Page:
Have you been putting off starting your own small business? Are you worried that your current level of education isn’t enough? Even though the past year has been a challenge for everyone, and the hardships remain to be fully realized, it’s the best time to start a small business.
In the third quarter of 2020, small-business applications for employer identification numbers were at an all-time high — meaning, many entrepreneurs are taking advantage of opportunities and starting their companies despite the pandemic. All of this means that now is the time to further your education in preparation for starting your own business. Let’s look at a few things you need to keep in mind as you broaden your skillset and see where your dreams take you:
Broaden your horizons
Education is the cornerstone of business development. Whether you go all-in on a master’s in business administration or simply take accounting classes at your local community college, any knowledge you obtain can be put to effective use once you start your business. Acquiring education has been proven to help people get jobs, gain confidence, and improve communication skills — all integral to you once you get your company off the ground.
Location, location, location
Before you choose the location of your business, do your research. Some cities offer partnerships with local companies and programs that prove essential in promoting effective economic development and community education. The first step is finding the best cities to start a business and then narrowing down the possibilities.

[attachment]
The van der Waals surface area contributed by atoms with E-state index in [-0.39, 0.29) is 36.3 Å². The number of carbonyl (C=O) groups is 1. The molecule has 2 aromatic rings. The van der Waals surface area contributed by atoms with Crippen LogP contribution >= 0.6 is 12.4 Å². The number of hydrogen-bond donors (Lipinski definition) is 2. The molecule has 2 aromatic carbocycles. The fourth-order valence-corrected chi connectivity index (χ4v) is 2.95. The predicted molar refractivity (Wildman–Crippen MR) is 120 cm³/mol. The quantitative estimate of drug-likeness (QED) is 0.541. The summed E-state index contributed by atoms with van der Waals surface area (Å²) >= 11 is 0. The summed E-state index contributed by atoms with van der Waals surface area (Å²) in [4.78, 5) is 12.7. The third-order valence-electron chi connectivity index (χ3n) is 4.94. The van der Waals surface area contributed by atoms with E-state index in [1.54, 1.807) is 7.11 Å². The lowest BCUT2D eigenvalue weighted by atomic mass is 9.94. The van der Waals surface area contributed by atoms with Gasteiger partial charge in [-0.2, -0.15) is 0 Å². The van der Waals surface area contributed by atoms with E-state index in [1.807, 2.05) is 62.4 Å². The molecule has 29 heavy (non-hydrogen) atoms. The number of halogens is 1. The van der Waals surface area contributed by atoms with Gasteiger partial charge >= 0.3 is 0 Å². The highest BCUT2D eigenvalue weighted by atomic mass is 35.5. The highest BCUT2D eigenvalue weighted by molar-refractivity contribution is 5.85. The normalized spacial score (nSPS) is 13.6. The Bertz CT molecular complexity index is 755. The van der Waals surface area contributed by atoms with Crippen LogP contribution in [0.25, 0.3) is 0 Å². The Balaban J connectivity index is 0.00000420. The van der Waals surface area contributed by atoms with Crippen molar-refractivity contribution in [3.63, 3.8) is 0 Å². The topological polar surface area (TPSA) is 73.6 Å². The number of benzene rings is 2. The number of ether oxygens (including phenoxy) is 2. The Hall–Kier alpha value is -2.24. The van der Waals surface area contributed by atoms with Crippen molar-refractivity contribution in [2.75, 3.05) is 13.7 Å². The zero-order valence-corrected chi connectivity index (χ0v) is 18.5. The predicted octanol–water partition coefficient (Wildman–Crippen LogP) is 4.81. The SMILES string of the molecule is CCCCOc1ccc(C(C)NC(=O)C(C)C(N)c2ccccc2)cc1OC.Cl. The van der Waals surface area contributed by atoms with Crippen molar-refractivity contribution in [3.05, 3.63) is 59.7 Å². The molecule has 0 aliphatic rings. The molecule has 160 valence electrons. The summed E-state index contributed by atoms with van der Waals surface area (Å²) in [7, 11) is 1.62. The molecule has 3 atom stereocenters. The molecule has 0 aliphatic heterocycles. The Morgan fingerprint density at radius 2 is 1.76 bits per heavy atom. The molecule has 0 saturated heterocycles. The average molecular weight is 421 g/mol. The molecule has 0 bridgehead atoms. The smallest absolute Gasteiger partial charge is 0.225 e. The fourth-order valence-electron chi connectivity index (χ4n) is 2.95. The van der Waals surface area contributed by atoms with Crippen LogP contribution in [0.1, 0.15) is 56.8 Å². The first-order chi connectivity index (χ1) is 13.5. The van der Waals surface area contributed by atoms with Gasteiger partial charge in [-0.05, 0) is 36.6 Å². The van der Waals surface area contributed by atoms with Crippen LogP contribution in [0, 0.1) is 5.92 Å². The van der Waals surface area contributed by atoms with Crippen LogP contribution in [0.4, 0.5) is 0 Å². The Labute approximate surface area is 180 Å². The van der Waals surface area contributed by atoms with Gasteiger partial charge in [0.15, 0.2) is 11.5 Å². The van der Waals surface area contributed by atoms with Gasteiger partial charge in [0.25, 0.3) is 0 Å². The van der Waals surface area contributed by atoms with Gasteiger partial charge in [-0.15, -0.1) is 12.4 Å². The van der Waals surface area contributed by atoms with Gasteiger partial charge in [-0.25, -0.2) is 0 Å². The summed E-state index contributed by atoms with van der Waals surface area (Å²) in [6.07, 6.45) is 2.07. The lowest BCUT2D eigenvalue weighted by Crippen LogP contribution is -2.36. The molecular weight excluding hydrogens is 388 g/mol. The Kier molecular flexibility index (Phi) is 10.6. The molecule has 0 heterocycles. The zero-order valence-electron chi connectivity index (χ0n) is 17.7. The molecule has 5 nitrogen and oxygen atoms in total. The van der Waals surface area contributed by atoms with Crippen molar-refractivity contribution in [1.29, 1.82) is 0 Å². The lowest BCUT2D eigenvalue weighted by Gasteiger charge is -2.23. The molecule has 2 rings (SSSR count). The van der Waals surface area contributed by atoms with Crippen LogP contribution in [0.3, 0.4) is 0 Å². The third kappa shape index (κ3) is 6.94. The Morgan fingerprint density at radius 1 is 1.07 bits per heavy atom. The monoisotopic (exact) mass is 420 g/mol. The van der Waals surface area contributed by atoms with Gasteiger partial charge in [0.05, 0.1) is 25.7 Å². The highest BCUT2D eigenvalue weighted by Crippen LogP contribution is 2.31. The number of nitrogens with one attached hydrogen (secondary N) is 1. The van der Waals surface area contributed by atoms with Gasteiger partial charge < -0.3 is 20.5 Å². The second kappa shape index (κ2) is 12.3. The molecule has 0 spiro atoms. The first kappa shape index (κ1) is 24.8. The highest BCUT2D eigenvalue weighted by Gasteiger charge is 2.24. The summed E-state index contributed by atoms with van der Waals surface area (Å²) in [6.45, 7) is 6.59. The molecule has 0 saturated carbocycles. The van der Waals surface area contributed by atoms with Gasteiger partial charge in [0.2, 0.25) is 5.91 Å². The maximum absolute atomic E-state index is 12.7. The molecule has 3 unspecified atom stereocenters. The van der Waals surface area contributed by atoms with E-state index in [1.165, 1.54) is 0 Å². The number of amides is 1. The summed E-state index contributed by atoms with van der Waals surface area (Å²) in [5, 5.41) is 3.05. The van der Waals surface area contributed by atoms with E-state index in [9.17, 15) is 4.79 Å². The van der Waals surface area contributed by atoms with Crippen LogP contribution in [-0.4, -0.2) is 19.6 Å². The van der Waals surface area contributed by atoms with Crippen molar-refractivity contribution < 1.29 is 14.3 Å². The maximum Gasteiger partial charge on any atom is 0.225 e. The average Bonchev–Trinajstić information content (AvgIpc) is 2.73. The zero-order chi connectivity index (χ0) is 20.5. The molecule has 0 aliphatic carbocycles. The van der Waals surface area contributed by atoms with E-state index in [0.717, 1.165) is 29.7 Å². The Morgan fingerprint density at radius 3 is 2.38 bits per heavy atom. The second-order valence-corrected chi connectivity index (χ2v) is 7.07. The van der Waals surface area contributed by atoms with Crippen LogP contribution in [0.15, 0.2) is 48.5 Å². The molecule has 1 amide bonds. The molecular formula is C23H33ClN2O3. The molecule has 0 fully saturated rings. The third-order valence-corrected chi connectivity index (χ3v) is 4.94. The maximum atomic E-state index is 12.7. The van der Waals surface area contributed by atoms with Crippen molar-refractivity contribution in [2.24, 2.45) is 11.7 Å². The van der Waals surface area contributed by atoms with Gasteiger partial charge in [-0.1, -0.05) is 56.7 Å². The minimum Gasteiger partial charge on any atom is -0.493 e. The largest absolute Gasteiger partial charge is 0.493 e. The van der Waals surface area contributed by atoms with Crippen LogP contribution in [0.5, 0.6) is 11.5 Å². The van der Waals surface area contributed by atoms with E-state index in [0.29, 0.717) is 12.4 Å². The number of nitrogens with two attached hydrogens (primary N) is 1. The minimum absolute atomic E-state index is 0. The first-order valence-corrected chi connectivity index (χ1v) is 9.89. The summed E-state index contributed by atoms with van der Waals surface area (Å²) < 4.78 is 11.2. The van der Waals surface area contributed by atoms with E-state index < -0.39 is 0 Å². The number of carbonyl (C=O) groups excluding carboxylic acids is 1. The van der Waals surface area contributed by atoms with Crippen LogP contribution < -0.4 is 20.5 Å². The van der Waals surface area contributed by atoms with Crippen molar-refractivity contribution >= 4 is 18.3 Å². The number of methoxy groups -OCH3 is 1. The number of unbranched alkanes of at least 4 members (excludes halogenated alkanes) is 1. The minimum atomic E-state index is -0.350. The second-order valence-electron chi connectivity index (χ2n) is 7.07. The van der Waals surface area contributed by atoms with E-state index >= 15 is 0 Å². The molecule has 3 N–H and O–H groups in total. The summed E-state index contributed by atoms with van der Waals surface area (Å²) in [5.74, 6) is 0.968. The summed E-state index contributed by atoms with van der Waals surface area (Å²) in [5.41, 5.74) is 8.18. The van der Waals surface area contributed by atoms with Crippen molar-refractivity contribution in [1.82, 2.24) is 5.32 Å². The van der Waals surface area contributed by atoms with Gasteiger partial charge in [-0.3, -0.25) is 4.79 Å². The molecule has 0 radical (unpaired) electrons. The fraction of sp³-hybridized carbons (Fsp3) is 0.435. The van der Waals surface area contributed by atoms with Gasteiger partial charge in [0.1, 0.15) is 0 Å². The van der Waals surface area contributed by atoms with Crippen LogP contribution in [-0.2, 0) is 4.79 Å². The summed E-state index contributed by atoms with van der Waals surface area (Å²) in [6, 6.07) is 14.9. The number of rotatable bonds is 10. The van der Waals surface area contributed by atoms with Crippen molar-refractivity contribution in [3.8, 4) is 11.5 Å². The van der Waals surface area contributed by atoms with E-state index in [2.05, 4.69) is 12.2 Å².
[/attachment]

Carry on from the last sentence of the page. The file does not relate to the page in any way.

Making your decision should be a well-thought-out affair. You should make sure you’re familiar with local apartment rental rates and the state minimum wage. For instance, in Hobe Sound, FL the average rent for a one-bedroom apartment is $935. Taxes are another thing you should pay attention to — state corporate tax, local income tax, and other business taxes vary based on location.
Once you determine where you want to put your business, investing time in reading the local news is a way you can ensure you’re getting the best information possible about the area to which you’ve decided to relocate.
What do you study?
You don’t need a degree to start a business, but there are subjects that prove more useful than others for business acumen. Accounting, marketing, statistics, and economics classes would all be beneficial for your further education. For instance, an economics class could help you figure out how to apply for funding for your business and the distinct factors that go into the rise and fall of interest rates.
This is something that would be covered in business classes — again, whether you’re enrolling in an MBA program or taking entry-level classes at the community college, it’s all worth looking into. Another thing that education will help you with: making sure to do your research before applying for funding. For some grants and startup loans, different restrictions may be applied.
Go forth and get educated
Even if you have been putting off starting your new business in favor of making sure you have all your ducks in a row, now is the time to put yourself out there. The COVID-19 pandemic has brought a lot of uncertainty to the way we operate, but with interest rates being lower than usual, more opportunities to secure equipment, and more startup potential out there than ever before, it’s an exciting time to get your feet wet.
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